You can find William at: williamkenower.com

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Belief

Whether you are writing a book, or starting a business, or attempting a seven-foot high jump, you must first believe that it is possible to do what you are about to do. Belief is more than a self-help buzzword; it is the starting place for nearly everything humans have ever attempted and accomplished. If I believe it is impossible to do something, I will not attempt it; if I believe it is possible, I might.

In this way, belief is more important than evidence. Someone might show me evidence that it is possible to become, say, a successful writer. They might show me hundreds video interviews with writers who were themselves once upon a time nothing but young men and women who thought it would be cool to tell stories for a living. No matter how many videos I was shown, I could still choose to believe it impossible.

Likewise, someone could show me evidence that it is impossible to become a successful writer. They could quote statistics of how many writers try and fail, how many manuscripts are rejected by agents and publishers. They could tell me I have a better chance of winning the lottery and that to succeed I must be both lucky and talented. They could tell me all of this, and I could still choose to ignore that evidence and believe it possible.

I have lived most of my life taking my own belief and disbelief for granted. I had allowed the concept of belief to drift into the airy realm of superstition and desperation. Yet it is nothing less the foundation of my entire life, the only springboard from which any idea can launch. It has never been my job to accept reality, only to believe in the reality I wish to enjoy.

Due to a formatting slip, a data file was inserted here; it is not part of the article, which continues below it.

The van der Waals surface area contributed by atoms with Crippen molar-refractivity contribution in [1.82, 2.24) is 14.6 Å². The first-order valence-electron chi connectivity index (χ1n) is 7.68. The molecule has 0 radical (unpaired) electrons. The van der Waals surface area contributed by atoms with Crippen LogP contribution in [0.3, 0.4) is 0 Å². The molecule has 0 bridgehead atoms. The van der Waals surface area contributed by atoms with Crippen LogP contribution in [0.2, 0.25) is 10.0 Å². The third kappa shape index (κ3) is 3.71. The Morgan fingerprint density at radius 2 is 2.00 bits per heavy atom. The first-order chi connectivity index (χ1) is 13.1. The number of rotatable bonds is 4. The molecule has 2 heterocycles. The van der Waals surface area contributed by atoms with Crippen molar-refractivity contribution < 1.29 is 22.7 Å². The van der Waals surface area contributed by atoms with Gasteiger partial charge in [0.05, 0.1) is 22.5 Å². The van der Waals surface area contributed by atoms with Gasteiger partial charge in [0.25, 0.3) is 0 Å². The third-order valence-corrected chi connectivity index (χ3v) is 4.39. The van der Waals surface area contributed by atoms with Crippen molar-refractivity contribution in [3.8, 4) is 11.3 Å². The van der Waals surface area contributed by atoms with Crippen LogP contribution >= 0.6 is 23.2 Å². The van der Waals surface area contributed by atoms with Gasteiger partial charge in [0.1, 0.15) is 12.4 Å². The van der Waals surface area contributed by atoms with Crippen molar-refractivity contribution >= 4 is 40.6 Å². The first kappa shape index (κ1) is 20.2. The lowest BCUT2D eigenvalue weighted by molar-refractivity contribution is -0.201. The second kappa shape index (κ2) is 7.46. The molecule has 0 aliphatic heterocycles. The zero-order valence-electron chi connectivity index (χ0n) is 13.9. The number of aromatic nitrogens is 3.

If you like the ideas and perspectives expressed here, feel free to contact me about individual and group coaching.

 

Fearless Writing: How to Create Boldly and Write With Confidence.
You can find William at: williamkenower.com

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Human Stories

Ever since I could talk, I have enjoyed telling stories to friends and family and acquaintances. Yes, I’m a bit of a performer, who doesn’t mind the spotlight – but mostly I enjoy what is shared in the telling of a story. As a storyteller I must leave room for my audience’s imagination, must paint just enough of a portrait that they can complete the image in their mind. In this way, we are really both telling the story, though only one of us is talking. By story’s end, if we were successful, the audience and I meet in relief, or laughter, or understanding – kingdoms known to everyone, but ruled by no one.

I will often tell the same story to many people. Usually, the story changes depending on what I know about the person to whom I’m talking. My wife might hear a slightly different version of a story than my youngest son, who might hear a slightly different version than my oldest son, who might hear a slightly different version than my father, or one of my clients. In the art of showing and not telling, knowing what your audience already knows or doesn’t know, what they believe is true and what they think is a lot of hooey, determines which and how many details I provide in my portrait.